Code Check: Stair Codes for Rise, Run, and Nosing
A simple but helpful summary of what the IRC code says about building stair rise, run, and nosing.
Image Credits:Family Handyman
The International Residential Code (IRC) has specific instructions the way stairs can be built. Here’s a clear summary of what the IRC code says about stair rise, run and nosing.
(Note: not every municipality adopts every part of every code, and some cities and states add in their own additional rules. Bottom line, check with your local building official before cutting those stringers or forming that stoop.)
The IRC code does not allow a distance greater than 7-¾ of an inch from one step/tread to the next.
The “run” is the measurement of the tread, which needs to be a minimum of 10 inches if the tread has and overhang on it (see image). This is a measurement from the nose of the tread to nose of the tread. You are not required to have an nosing/overhang on your stair treads. If your stairs don’t have a nosing you are required to have a tread that is at least 11 inches long.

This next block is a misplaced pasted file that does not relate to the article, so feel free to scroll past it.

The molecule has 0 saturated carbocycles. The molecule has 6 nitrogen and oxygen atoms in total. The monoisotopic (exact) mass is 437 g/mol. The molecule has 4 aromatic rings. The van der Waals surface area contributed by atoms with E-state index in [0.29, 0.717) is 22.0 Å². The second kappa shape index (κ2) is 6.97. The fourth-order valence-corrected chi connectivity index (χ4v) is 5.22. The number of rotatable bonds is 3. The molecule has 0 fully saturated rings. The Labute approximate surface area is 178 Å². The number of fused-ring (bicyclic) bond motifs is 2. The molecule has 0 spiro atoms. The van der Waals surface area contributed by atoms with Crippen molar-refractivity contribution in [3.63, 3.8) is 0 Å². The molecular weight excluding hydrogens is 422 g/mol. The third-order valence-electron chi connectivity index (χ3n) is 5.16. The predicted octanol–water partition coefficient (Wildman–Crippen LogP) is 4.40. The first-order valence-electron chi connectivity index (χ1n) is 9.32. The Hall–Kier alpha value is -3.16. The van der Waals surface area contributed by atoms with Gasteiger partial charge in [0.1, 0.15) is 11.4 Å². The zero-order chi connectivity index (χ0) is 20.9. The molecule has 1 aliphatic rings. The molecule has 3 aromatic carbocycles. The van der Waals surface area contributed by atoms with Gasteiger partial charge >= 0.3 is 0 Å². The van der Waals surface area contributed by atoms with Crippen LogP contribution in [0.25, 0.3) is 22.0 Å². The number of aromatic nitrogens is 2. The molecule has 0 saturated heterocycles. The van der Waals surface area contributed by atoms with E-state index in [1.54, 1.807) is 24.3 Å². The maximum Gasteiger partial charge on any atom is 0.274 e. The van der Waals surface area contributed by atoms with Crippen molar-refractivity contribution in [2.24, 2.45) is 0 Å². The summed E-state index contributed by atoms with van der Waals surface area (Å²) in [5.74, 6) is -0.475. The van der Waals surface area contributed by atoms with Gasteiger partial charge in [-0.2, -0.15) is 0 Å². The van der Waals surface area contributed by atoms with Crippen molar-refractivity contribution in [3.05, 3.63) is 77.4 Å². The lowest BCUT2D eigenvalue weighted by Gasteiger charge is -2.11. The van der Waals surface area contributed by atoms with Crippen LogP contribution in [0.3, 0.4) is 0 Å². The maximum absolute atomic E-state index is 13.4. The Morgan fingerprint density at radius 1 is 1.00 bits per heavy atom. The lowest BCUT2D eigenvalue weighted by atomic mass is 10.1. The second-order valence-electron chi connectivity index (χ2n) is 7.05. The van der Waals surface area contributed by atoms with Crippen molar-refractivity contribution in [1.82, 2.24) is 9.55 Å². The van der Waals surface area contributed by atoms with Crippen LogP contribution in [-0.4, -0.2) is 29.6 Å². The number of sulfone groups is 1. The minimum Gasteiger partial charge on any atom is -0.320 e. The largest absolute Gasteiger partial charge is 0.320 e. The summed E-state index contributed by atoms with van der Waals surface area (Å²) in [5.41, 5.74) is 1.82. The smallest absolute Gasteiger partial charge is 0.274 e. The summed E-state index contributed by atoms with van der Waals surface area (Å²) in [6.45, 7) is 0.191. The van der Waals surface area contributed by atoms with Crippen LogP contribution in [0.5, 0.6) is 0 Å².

From the top flight of stairs to the bottom of the stairs, each individual riser cannot exceed a difference of 3/8 of an inch.
The nosing on treads, believe it or not, has a code minimum and maximum of how far the nosing projects over the next stair. Nosings are required to overhang a minimum of ¾-in. to a maximum of 1-¼-in. Also the maximum nosing radius cannot exceed 9/16 of an inch.
Remember to Include Flooring
All of these measurements include the finished flooring, so don’t forget to take those thicknesses into account when planning your stair dimensions.
Here are three reference numbers for the codes pertaining to rise, run, and nosing in a straight run of stairs: